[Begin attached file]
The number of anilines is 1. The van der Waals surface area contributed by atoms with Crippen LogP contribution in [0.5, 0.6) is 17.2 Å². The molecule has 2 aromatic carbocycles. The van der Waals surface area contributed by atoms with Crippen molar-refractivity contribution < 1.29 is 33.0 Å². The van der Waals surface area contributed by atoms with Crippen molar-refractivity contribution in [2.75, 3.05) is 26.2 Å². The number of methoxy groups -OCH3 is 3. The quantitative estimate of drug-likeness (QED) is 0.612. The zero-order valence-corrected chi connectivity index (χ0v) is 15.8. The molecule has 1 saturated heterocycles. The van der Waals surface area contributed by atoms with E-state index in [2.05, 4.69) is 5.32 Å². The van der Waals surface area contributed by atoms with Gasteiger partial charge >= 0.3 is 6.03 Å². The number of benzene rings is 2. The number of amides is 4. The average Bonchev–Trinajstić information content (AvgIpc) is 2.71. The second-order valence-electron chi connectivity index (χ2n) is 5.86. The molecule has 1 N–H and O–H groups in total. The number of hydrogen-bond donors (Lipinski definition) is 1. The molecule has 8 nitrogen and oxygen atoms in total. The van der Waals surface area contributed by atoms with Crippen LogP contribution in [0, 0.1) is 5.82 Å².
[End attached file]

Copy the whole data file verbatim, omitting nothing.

The number of anilines is 1. The van der Waals surface area contributed by atoms with Crippen LogP contribution in [0.5, 0.6) is 17.2 Å². The molecule has 2 aromatic carbocycles. The van der Waals surface area contributed by atoms with Crippen molar-refractivity contribution < 1.29 is 33.0 Å². The van der Waals surface area contributed by atoms with Crippen molar-refractivity contribution in [2.75, 3.05) is 26.2 Å². The number of methoxy groups -OCH3 is 3. The quantitative estimate of drug-likeness (QED) is 0.612. The zero-order valence-corrected chi connectivity index (χ0v) is 15.8. The molecule has 1 saturated heterocycles. The van der Waals surface area contributed by atoms with E-state index in [2.05, 4.69) is 5.32 Å². The van der Waals surface area contributed by atoms with Gasteiger partial charge >= 0.3 is 6.03 Å². The number of benzene rings is 2. The number of amides is 4. The average Bonchev–Trinajstić information content (AvgIpc) is 2.71. The second-order valence-electron chi connectivity index (χ2n) is 5.86. The molecule has 1 N–H and O–H groups in total. The number of hydrogen-bond donors (Lipinski definition) is 1. The molecule has 8 nitrogen and oxygen atoms in total. The van der Waals surface area contributed by atoms with Crippen LogP contribution in [0, 0.1) is 5.82 Å².